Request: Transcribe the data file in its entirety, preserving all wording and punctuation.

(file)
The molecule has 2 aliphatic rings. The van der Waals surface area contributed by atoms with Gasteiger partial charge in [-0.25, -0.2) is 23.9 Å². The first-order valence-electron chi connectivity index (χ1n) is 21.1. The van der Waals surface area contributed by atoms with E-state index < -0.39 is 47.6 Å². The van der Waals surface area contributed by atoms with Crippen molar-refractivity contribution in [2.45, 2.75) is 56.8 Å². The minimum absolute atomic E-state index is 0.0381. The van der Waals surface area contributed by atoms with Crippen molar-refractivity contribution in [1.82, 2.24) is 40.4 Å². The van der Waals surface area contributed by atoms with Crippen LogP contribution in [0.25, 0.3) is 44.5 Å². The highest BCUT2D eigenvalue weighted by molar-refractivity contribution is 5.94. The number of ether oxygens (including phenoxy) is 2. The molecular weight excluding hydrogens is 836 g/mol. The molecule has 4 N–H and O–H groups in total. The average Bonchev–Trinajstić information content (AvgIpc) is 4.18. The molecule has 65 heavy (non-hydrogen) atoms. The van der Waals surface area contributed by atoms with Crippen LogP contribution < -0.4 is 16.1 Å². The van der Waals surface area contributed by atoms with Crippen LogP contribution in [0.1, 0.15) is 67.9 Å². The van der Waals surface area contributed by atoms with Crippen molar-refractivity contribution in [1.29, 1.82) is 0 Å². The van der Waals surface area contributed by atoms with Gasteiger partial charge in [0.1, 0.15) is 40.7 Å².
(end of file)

The molecule has 2 aliphatic rings. The van der Waals surface area contributed by atoms with Gasteiger partial charge in [-0.25, -0.2) is 23.9 Å². The first-order valence-electron chi connectivity index (χ1n) is 21.1. The van der Waals surface area contributed by atoms with E-state index < -0.39 is 47.6 Å². The van der Waals surface area contributed by atoms with Crippen molar-refractivity contribution in [2.45, 2.75) is 56.8 Å². The minimum absolute atomic E-state index is 0.0381. The van der Waals surface area contributed by atoms with Crippen molar-refractivity contribution in [1.82, 2.24) is 40.4 Å². The van der Waals surface area contributed by atoms with Crippen LogP contribution in [0.25, 0.3) is 44.5 Å². The highest BCUT2D eigenvalue weighted by molar-refractivity contribution is 5.94. The number of ether oxygens (including phenoxy) is 2. The molecular weight excluding hydrogens is 836 g/mol. The molecule has 4 N–H and O–H groups in total. The average Bonchev–Trinajstić information content (AvgIpc) is 4.18. The molecule has 65 heavy (non-hydrogen) atoms. The van der Waals surface area contributed by atoms with Crippen LogP contribution < -0.4 is 16.1 Å². The van der Waals surface area contributed by atoms with Crippen LogP contribution in [0.1, 0.15) is 67.9 Å². The van der Waals surface area contributed by atoms with Crippen molar-refractivity contribution in [1.29, 1.82) is 0 Å². The van der Waals surface area contributed by atoms with Gasteiger partial charge in [0.1, 0.15) is 40.7 Å².